5. The Emotionally Healthy Church by Peter Scazzero. One of the associations we belong too sent it to me for free and I was intrigued. I’d heard about it from a good friend before. The subtitle declares: “A Strategy for Discipleship that Actually Changes Lives.” I hope it does. I’m tired of wasting time watching the same folks live out the same scenarios over and over again. Sometimes I think our congregations are only interested in what the church will give them, i.e., a good youth program. They don’t seem to be affected by what we preach at all. If they comment at all it’s because we taught them some new fact about 1st century Judaism they didn’t know before. They don’t say, “Wow. That teaching from the Bible changed my life.” I simply don’t know how to preach to people who think they know it all but whose lives appear to be joyless and devoid of sacrifice, cross carrying, struggle, or peace. So, needless to say, I’m looking forward to seeing what’s inside this one.

6. George Barna’s Revolutionary Parenting. Turns out, the problem with kids these days might well be their parents. We believe putting our kids in the right situations will make them the right kinds of people. But there is so much more to raising a “spiritual champion.” Lately, I’ve been shocked by the parents who seem so out of touch with what their kids are actually doing. “My child would never do that!” But it seems as if the kids are teaching each other and the parents are completely out of the mix. Kids in our church are having oral sex and saying it isn’t real sex; they are soliciting sex on FaceBook; they are “sexting;” they are bullying each other and figuring out how to guilt their peers into doing what they want. We need some heart to heart talks with parents and I have to have some information to share. So this is a start. Wish me luck. :) I want my own kids to be spiritual champions. Don’t you?

7. Swedish novels by such authors as Kjell Erickson and Henning Mankell. You could say that it’s good to read something besides church stuff. But what fascinates me about these novels (and I have three on the docket), is how they are filled with anxiety and hopelessness, especially when it comes to death. Here are a couple of quotes to show what I mean:

“He said silent, agitated prayers - not really to any god, but more to himself, urging himself to resist, to not allow himself to be dragged down into eternal silence.”

“I can feel death tugging me at me. The earth is pulling me down. Sometimes, when I wake up during the night, just before the agony gets so bad that I need to scream, I have time to ask myself if I’m scared of what lies in store. I am.”

In these novels there is no relationship with God. No Jesus. No hope. No salvation. After living in Europe, I can tell you they are accurate indicators where many, many people are in terms of their understanding about what death is. It is silence. It is non-being. It is over. Wow. How tragic.

I feel I must be continually reminded about how Europeans just 10-20 years old than I feel about death. Hopeless. I feel this is important because I believe as a culture we shall soon be there. In my brief life of ministry, spanning some 20 plus years now, I have met so many people older than I who attend church regularly but who seem to have no peace when it comes to their mortality. I cannot comment harshly, as I am younger and, people argue, less likely to die soon. But I also remember the day I made peace with death through Jesus Christ. I remember Jesus assuring me it wasn’t something to worry about. And that, in fact, is what Scripture tells us. So I read these kind of novels so as not to loose touch with the audience we need to reach with the hope and peace and love and joy of Jesus Christ.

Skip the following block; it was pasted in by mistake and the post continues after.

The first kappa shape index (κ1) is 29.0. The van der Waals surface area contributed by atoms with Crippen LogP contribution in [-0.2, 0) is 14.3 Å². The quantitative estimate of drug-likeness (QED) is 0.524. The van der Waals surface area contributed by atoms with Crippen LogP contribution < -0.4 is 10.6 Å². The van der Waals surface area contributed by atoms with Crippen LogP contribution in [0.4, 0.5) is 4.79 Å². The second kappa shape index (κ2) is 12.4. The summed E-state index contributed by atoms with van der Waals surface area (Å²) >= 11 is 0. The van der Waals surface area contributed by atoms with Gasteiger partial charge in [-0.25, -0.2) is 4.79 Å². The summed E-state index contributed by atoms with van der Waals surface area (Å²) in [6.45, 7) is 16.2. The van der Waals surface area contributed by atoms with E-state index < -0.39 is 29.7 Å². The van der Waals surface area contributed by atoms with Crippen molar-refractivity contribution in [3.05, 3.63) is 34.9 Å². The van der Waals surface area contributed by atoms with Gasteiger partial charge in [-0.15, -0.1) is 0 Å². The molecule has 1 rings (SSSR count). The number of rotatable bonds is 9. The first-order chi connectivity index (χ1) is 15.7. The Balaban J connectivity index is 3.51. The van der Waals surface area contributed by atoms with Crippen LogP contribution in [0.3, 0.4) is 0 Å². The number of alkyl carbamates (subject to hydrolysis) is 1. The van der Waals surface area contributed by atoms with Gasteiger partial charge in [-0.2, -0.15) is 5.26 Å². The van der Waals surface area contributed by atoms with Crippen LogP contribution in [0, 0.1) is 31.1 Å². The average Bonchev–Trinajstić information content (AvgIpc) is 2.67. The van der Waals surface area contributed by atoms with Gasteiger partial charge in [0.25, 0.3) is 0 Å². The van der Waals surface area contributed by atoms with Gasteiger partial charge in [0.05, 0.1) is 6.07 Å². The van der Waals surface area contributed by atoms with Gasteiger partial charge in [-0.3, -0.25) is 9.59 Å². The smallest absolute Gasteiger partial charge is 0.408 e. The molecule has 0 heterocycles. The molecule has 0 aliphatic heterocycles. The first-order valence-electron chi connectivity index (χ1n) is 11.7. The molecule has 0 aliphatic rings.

8. The Next Christians: The Good News About the End of Christian America, by Gabe Lyons. I bought this book in the winter and took it on our vacation to Florida but never got to read much of it. The idea behind the book is that the emphasis of churches is changing. Many churches will die out because they are self centered. But there are many churches who are finding Jesus is leading them into a glorious future full of hope. These are churches that are both deep in their teaching and effective in their local outreaches. They make a spiritual difference in the lives of their members and make a real impact in their city. I plan to finish the book this summer.

9. Here’s a real classic. My wife recently read it in one of her group studies. The Christian’s Secret of A Happy Life.” Written by Hannah Whitall Smith in 1952, it’s a classic. But good books are timeless. So I look forward to her advice. If Christian’s need anything in 2011, it’s joy.

10. The last book is all about me and for me. So I may very well read it first. But I doubt it. For years I’ve been trying to find a way to have a healthy lifestyle as a preacher. Food, it appears, is my downfall. Growing up, food was a reward. It was the thing you got when the work was done, when you’d done a good job. I put on a 100 pounds at my last church because I didn’t eat dinner until late at night - when the work was done. For almost a decade I’ve been trying, unsuccessfully, to take it off. It’s hard to believe that I was once tall, tan, thin and blond. But I have pictures! So I’m reading Eat Your Way to a Healthy Life, by Ed and Elisa McClure. The McClure’s are from Texas and I wish I was there now. He ate bbq (without sauce) for the first 100 pounds. Being a preacher presents a time challenge as far as food prep is concerned (we have early morning, lunch, and evening meetings). Also, as far as money is concerned, fresh food costs more and let’s face it, it’s far, far more convenient to the schedule to eat out. So I have a lot to learn and am looking forward to it.

Thanks for reading. Feel free to suggest books I should read or share what you will be reading this summer. God bless. PJ